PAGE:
Families are crucially important to society without doubt. Most
British people are born into families and then raised by a family.
Most of these very same people grow up to form families of their own
and take the responsibility of being a parent. Many people see the
family as the normal way of life and watch television programs which
revolve around family life. For many the nuclear family has always
been viewed as the proper way to bring up children and to live life.
However, the subject of families is much deeper than many think. But
is the family beneficial to society?
Different groups have different views on how beneficial the family is
to society. Functionalists, who traditionally dominated the sociology
of the family, feel that the family is necessary for the running and
continuation of an integrated society. It is assumed by functionalists
that if there is the existence of a social institution, then it must
have a purpose or a function. Functionalists therefore see the family
as beneficial for society.
To functionalists, society is an 'organism' that contains different
segments which come together to keep society running smoothly. They
argue that the family interrelates to other social institutions. An
example of this would be the family's preparation of children to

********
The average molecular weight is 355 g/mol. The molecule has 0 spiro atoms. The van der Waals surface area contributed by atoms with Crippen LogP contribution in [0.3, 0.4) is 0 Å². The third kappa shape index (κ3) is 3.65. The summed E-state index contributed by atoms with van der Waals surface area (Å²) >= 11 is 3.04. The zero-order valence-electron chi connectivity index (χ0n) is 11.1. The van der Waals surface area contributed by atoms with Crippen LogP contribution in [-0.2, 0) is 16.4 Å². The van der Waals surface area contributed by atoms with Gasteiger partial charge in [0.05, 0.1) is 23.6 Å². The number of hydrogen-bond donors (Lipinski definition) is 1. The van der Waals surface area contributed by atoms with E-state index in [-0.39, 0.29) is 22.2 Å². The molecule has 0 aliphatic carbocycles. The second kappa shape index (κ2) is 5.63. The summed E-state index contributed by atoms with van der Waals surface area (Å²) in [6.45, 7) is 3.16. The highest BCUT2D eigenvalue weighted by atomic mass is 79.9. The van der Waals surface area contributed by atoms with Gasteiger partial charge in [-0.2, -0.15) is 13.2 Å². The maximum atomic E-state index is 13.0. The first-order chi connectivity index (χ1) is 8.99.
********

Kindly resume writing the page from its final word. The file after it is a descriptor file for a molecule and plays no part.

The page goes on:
become supportive of themselves and take on economic roles. This shows
that there is a link between the family and the economic system.
Functionalists argue that the family has four specific functions that
benefit society. These are sexual, reproductive, economic and
educational. Each one is important to society in the eyes of
Talcott Parsons claimed from a functionalist perspective that the
family carried out two essential functions that are beneficial to
society. They are the primary socialisation of children and the
stabilisation of adult personalities. Parsons claims this because
society benefits from a child learning how to take on roles in society
and what the norms and values are in society. The stabilisation of
adult personalities performed by the family is argued by Parsons to
take away the threat against the society's stability. Adults can
relieve stress and gain emotional support from the family and so are
not overwhelmed and stress can be prevented. This makes sure that
society is kept stable as adults are in a much better frame of mind
with their family at home.
In 1955, Parsons saw industrial societies as becoming more and more
specialised. By this Parsons meant that social institutions and their
functions had become more specialised and could concentrate on a
smaller number of essential functions. This included the family, who
carried out the two essential functions mentioned. Parsons sees the
family as crucial to the moulding of a child's personality intended to